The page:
Matching velocity between two completely different bullets is usually not the formula for getting one to shoot as well as the other. If you can get them stable, the Barnes bullets often can shoot very well simply because they are very consistent. You don't have issues with jacket thickness inconsistencies or the bullet imbalance that they can cause. They usually have a fairly long bearing surface and that means that they will usually enter the bore straight. All of these things are very conducive to getting very consistent results from shot to shot. On the other hand, some rifles have an inadequate rate of twist to get the longer monolithic bullets stable or leaves them right at the ragged edge. Unstable means that you'll likely never hit the target, while marginal stability usually ends with very inconsistent accuracy.
     
  3. d2wing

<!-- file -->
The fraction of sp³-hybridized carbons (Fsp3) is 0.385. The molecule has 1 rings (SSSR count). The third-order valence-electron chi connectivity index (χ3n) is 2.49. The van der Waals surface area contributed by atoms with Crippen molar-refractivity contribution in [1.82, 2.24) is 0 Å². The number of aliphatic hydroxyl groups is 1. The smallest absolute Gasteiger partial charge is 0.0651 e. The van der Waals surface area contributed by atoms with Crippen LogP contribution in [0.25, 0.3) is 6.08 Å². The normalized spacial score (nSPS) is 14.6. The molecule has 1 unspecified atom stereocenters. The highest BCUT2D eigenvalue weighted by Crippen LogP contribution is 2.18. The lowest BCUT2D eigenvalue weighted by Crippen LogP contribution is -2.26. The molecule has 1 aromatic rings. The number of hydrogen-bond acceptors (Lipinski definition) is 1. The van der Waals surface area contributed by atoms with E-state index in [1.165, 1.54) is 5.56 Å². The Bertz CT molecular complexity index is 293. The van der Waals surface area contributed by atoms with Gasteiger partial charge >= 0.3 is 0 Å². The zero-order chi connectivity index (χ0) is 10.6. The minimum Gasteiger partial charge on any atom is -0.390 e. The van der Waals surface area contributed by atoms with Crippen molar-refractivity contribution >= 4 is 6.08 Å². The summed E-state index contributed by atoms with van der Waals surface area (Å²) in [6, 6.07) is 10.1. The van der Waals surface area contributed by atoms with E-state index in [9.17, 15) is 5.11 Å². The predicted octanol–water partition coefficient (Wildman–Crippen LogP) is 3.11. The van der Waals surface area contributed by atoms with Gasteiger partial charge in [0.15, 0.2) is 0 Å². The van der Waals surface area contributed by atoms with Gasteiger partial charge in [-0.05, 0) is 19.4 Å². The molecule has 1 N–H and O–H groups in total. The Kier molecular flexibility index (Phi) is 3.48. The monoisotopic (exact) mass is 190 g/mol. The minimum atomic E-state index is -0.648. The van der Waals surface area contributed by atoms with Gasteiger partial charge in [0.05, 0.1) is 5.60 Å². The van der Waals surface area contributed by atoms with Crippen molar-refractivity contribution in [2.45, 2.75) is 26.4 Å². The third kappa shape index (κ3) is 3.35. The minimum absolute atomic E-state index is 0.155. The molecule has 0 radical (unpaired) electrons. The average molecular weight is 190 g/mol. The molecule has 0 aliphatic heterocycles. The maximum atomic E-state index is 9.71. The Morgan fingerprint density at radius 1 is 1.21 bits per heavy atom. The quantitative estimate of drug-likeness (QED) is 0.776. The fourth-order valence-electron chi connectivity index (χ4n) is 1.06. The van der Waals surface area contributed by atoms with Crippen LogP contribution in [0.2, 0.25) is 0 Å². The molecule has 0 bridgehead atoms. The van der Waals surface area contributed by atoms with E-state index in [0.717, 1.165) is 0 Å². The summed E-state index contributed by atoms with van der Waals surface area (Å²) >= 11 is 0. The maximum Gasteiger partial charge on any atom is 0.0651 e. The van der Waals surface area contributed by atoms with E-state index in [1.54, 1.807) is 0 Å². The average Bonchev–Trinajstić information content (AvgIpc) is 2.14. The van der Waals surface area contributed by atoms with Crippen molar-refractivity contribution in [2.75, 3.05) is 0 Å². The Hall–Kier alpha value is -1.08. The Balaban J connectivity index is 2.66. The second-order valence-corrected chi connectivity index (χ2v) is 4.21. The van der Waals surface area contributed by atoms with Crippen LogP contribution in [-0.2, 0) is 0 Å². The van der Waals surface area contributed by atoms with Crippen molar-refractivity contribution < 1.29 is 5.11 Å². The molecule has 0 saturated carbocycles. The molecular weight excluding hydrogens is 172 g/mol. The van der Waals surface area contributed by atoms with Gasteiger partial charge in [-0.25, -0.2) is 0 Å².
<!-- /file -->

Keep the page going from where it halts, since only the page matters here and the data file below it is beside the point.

d2wing Member

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    A bullet of greater diameter will have more rotational enertia and well as longitudinal enertia. So just scaling down a bullet doesn't work. Actual bullet engineers know that their are optimal shapes, sizes and weights that consider all factors. As hello said, much depends on quantity of the bullet, seating in relation to lands and optimal load for each design bullet.
    Making a bullet longer for the same mass makes it less stabile as a general rule if it is already at optimum length.
    In the case of the copper bullet, it also could be that the more consistent weight distribution as lead bullet the cog is behind the midpoint of the bullet. Also the bullet could engage the lands sooner as it is longer. I dunno.
     
    Last edited: Jan 21, 2013
  4. d2wing

    d2wing Member